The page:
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Prayer Day Politics: In Louisiana, Religion And Government Mix Like Oil And Water

I understand why people living along the Gulf Coast are frustrated. The BP oil spill is an unmitigated environmental disaster, with as much as 2.5 million gallons of oil pouring into the region every day.

What’s especially frustrating is that, despite all of our modern technology and know-how, we don’t seem to be able to plug the well. The oil just keeps gushing forth.

At The Movies: New Documentary Examines Mormon Church Influence On Prop. 8 Vote

An interesting documentary is opening in some major cities this weekend, and if you get the chance, I’d suggest that you check it out.

Titled “8: The Mormon Proposition,” the film examines the role the Church of Jesus Christ of Latter-day Saints (Mormons) played in helping pass Proposition 8 in California, which repealed marriage equality for same-sex couples.

Tax Dollars, Sectarian Bias: Publicly Funded Evangelical Agency Fights For Religious Discrimination

If Sylvia Spencer took a job at the U.S. Department of Health and Human Services, no one would ask her what her religious beliefs are. As a matter of fact, the vast majority of Americans would be horrified to think that such a consideration could affect her employment prospects for a position providing publicly funded social services.

HHS officials should ascertain her qualifications for the task at hand, and that would be it.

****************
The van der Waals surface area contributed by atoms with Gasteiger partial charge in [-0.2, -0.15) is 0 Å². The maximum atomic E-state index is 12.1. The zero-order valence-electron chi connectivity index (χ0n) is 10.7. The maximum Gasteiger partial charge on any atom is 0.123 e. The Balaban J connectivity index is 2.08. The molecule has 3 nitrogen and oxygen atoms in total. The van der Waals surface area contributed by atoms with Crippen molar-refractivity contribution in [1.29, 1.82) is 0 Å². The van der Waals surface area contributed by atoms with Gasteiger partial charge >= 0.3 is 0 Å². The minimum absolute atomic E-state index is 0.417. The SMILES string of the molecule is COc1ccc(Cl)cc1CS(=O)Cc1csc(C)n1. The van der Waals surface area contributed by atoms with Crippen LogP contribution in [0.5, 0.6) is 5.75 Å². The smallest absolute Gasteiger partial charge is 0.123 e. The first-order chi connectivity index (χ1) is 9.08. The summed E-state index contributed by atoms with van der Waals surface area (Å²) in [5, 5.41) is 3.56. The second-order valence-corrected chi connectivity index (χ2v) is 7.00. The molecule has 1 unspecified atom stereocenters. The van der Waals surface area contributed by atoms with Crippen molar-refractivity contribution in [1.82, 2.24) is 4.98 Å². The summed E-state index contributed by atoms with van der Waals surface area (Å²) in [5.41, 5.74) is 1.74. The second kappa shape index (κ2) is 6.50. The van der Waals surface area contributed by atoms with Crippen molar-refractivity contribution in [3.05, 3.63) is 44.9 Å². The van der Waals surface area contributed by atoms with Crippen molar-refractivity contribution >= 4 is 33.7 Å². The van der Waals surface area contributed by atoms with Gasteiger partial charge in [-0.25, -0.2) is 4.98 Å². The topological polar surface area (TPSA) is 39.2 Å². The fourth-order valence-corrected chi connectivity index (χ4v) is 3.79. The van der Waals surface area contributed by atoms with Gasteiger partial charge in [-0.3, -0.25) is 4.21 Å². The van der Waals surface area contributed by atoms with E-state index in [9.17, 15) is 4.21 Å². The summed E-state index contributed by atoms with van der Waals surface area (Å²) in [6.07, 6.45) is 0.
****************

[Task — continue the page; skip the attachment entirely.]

Truce Or Consequences: Religious Right Shoots Down Talk Of Cease-Fire In The ‘Culture Wars’

Is it time for a truce in the “culture wars”?

Indiana’s Republican governor, Mitch Daniels, thought so – for about five minutes. Under outraged pressure from the Religious Right, he quickly reversed himself.

The drama began last week when Daniels told the right-wing Weekly Standard that it is time for the country to put social issues aside and deal with pressing economic concerns.

Saving Souls Though School Supplies?: Fla. Church-School ‘Partnership’ Becomes Opportunity For Evangelism

Public school principal Steve Comparato in Polk County, Fla., said his prayers were answered when a local church agreed to “adopt” his school and pay for $5,000 worth of supplies.

“If they want to come in and help, who am I to say no?” he told the Wall Street Journal, which today details a new trend in public schools that could become a serious church-state concern.

AU Chapters Active as Summer Heats Up!

As summer temperatures rise, Americans United chapters are keeping busy!  From New York to California AU chapter members are hosting events and staffing tables at community gatherings.

Here are just a few activities that have, or will, take place soon:

South Dakota Scofflaw: Rapid City Pastor Tries To Backpedal On Candidate Endorsement

Yesterday Americans United asked the Internal Revenue Service to investigate a South Dakota church whose pastor openly admitted that he endorsed a gubernatorial candidate from the pulpit.

The Rev. H. Wayne Williams of Liberty Baptist Tabernacle in Rapid City hasn’t been shy about what he did. In fact, state Sen. Gordon Howie, the candidate Williams endorsed during a May 16 church service, sent out a press release bragging about it.

Howie had challenged churches to endorse him and was ecstatic when one did.

Twitter Jitters: Ill. Congressman’s Bible Tweets Raise Church-State Worries

If I lived in southern Illinois and wanted a lesson in Christianity, like most people, I’d consult a Christian pastor, priest or theologian.

I definitely wouldn’t think to consult U.S. Rep. John Shimkus (R-Ill.) or any other politician for that matter. Yet Shimkus seems to think he can be a one-stop shop – serving as not just a political representative but also a religious leader.

Why else would he bother to tweet  Bible verses daily on his official Twitter page and quote Scripture passages on his official Facebook account?